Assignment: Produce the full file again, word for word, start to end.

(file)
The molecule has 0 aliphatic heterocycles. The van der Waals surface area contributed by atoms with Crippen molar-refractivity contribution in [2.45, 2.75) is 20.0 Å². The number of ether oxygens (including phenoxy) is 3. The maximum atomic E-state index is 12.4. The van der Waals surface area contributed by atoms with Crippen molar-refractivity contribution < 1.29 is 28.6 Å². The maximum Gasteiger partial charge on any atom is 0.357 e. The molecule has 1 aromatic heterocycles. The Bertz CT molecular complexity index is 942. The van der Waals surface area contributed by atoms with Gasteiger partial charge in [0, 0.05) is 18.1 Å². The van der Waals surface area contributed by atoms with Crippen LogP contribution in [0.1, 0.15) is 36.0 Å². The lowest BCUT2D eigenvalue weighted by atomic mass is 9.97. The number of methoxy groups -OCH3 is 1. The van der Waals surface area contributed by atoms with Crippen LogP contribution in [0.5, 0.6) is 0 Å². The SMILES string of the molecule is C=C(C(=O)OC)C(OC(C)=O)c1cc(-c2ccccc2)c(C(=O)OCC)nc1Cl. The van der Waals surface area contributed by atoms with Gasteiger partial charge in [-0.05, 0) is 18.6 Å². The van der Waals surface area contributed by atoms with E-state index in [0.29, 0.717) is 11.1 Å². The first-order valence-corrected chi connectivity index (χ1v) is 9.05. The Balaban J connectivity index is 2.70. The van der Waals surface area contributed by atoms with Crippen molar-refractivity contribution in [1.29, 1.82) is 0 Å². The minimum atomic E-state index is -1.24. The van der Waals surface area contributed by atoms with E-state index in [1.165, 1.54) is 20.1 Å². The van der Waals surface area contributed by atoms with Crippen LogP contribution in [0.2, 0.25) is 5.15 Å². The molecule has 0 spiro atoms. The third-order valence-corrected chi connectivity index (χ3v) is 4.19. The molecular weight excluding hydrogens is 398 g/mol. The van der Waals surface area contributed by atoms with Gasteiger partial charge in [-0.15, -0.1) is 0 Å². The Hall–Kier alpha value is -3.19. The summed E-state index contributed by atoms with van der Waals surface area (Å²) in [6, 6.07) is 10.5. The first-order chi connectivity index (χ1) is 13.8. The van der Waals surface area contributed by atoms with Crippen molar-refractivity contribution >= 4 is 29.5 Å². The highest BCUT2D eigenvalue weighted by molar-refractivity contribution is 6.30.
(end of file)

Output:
The molecule has 0 aliphatic heterocycles. The van der Waals surface area contributed by atoms with Crippen molar-refractivity contribution in [2.45, 2.75) is 20.0 Å². The number of ether oxygens (including phenoxy) is 3. The maximum atomic E-state index is 12.4. The van der Waals surface area contributed by atoms with Crippen molar-refractivity contribution < 1.29 is 28.6 Å². The maximum Gasteiger partial charge on any atom is 0.357 e. The molecule has 1 aromatic heterocycles. The Bertz CT molecular complexity index is 942. The van der Waals surface area contributed by atoms with Gasteiger partial charge in [0, 0.05) is 18.1 Å². The van der Waals surface area contributed by atoms with Crippen LogP contribution in [0.1, 0.15) is 36.0 Å². The lowest BCUT2D eigenvalue weighted by atomic mass is 9.97. The number of methoxy groups -OCH3 is 1. The van der Waals surface area contributed by atoms with Crippen LogP contribution in [0.5, 0.6) is 0 Å². The SMILES string of the molecule is C=C(C(=O)OC)C(OC(C)=O)c1cc(-c2ccccc2)c(C(=O)OCC)nc1Cl. The van der Waals surface area contributed by atoms with Gasteiger partial charge in [-0.05, 0) is 18.6 Å². The van der Waals surface area contributed by atoms with E-state index in [0.29, 0.717) is 11.1 Å². The first-order valence-corrected chi connectivity index (χ1v) is 9.05. The Balaban J connectivity index is 2.70. The van der Waals surface area contributed by atoms with Crippen molar-refractivity contribution in [1.29, 1.82) is 0 Å². The minimum atomic E-state index is -1.24. The van der Waals surface area contributed by atoms with E-state index in [1.165, 1.54) is 20.1 Å². The van der Waals surface area contributed by atoms with Crippen LogP contribution in [0.2, 0.25) is 5.15 Å². The molecule has 0 spiro atoms. The third-order valence-corrected chi connectivity index (χ3v) is 4.19. The molecular weight excluding hydrogens is 398 g/mol. The van der Waals surface area contributed by atoms with Gasteiger partial charge in [-0.15, -0.1) is 0 Å². The Hall–Kier alpha value is -3.19. The summed E-state index contributed by atoms with van der Waals surface area (Å²) in [6, 6.07) is 10.5. The first-order chi connectivity index (χ1) is 13.8. The van der Waals surface area contributed by atoms with Crippen molar-refractivity contribution >= 4 is 29.5 Å². The highest BCUT2D eigenvalue weighted by molar-refractivity contribution is 6.30.